Last Saturday saw the 100th anniversary of Louis Bleriot’s first cross-channel flight from Calais to Dover, an event marked by a recreation and a number of celebrations. Since then the busiest air route between the UK and France has been between the two capitals, London and Paris, which are only around 350 kilometres apart. Passenger numbers on this air route peaked in 1994 at just under four million, since when the introduction of the high-speed Eurostar rail services, running under the English channel, has gradually taken an increasing share of the total travel market as improvements to the rail network routing have reduced the rail journey time.
|Source: UK CAA
Paris data is addition of CDG and Orly traffic
easyJet introduced multiple daily flights from London Luton to Paris CDG in June 2002 which provided a brief boost to the air travel market. Since then traffic has continued to decline with London Gatwick and London Stansted services disappearing completely.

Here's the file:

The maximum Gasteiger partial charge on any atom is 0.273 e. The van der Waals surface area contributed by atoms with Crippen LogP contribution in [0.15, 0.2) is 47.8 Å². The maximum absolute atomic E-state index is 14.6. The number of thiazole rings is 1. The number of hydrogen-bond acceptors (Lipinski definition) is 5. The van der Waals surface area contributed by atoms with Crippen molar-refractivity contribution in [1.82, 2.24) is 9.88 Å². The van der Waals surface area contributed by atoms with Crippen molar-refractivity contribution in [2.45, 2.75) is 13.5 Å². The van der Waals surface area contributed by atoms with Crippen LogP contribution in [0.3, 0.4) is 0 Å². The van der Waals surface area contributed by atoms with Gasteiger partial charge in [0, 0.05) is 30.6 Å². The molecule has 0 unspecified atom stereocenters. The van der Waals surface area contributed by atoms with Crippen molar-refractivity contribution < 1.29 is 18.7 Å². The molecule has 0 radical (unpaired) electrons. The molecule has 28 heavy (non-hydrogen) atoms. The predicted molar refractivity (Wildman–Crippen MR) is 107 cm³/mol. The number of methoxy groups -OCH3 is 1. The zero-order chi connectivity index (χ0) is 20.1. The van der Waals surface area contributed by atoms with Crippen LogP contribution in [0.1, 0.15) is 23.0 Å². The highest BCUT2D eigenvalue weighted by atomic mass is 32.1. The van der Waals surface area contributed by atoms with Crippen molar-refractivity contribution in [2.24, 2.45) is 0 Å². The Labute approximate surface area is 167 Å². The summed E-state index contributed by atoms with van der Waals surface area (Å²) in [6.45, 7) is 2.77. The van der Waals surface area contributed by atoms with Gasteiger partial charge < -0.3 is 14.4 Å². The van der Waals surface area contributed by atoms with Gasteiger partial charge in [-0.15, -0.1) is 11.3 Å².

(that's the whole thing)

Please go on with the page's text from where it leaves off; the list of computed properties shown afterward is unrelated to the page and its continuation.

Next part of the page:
In 2008 the annual air traffic between London and Paris fell to below two million passengers, less than half the number that travelled in the pre-Eurostar days of 1994.
|Route||June 2008||June 2009||Change|
|Heathrow – CDG||131,451||117,418||-10.7%|
|London City – CDG||3,870||1,324||-65.8%|
|Luton – CDG||29,068||27,984||-3.7%|
|London City – ORY||8,319||8,037||-3.4%|
|Source: UK CAA|
Traffic data for June shows that demand is down a further 10%, dominated by the Heathrow flights which have seen passenger numbers fall by 10.7%. Air France services between London City and Paris CDG (operated by CityJet) have recently ended leaving just four different airline-airport combinations in the market.
|Route||Airline (weekly frequency)|
|Heathrow – CDG||Air France (49), British Airways (53)|
|Luton – CDG||easyJet (26)|
|London City – ORY||Air France [CityJet] (20)|
|Source: OAG Max Online for w/c 27 July 2009|